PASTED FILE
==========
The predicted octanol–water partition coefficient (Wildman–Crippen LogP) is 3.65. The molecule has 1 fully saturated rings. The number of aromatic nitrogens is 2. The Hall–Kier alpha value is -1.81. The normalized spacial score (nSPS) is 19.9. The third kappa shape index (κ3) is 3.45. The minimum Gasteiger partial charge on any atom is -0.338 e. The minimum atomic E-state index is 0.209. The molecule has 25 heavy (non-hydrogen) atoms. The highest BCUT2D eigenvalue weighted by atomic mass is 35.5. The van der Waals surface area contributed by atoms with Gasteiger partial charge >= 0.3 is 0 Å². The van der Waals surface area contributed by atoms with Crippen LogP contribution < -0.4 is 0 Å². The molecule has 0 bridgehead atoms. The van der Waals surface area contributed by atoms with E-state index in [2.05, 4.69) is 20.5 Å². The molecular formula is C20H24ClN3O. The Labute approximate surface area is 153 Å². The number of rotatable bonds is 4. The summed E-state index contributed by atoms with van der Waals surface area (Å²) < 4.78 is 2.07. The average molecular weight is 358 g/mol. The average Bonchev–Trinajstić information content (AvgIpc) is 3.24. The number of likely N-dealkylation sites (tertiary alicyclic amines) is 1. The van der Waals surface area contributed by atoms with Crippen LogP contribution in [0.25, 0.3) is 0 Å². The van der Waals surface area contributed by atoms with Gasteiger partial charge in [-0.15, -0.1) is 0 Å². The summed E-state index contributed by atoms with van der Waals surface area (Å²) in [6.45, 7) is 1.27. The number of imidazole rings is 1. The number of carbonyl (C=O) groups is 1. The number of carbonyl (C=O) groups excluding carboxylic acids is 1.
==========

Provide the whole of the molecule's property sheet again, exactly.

The predicted octanol–water partition coefficient (Wildman–Crippen LogP) is 3.65. The molecule has 1 fully saturated rings. The number of aromatic nitrogens is 2. The Hall–Kier alpha value is -1.81. The normalized spacial score (nSPS) is 19.9. The third kappa shape index (κ3) is 3.45. The minimum Gasteiger partial charge on any atom is -0.338 e. The minimum atomic E-state index is 0.209. The molecule has 25 heavy (non-hydrogen) atoms. The highest BCUT2D eigenvalue weighted by atomic mass is 35.5. The van der Waals surface area contributed by atoms with Gasteiger partial charge >= 0.3 is 0 Å². The van der Waals surface area contributed by atoms with Crippen LogP contribution < -0.4 is 0 Å². The molecule has 0 bridgehead atoms. The van der Waals surface area contributed by atoms with E-state index in [2.05, 4.69) is 20.5 Å². The molecular formula is C20H24ClN3O. The Labute approximate surface area is 153 Å². The number of rotatable bonds is 4. The summed E-state index contributed by atoms with van der Waals surface area (Å²) < 4.78 is 2.07. The average molecular weight is 358 g/mol. The average Bonchev–Trinajstić information content (AvgIpc) is 3.24. The number of likely N-dealkylation sites (tertiary alicyclic amines) is 1. The van der Waals surface area contributed by atoms with Crippen LogP contribution in [0.25, 0.3) is 0 Å². The van der Waals surface area contributed by atoms with Gasteiger partial charge in [-0.15, -0.1) is 0 Å². The summed E-state index contributed by atoms with van der Waals surface area (Å²) in [6.45, 7) is 1.27. The number of imidazole rings is 1. The number of carbonyl (C=O) groups is 1. The number of carbonyl (C=O) groups excluding carboxylic acids is 1.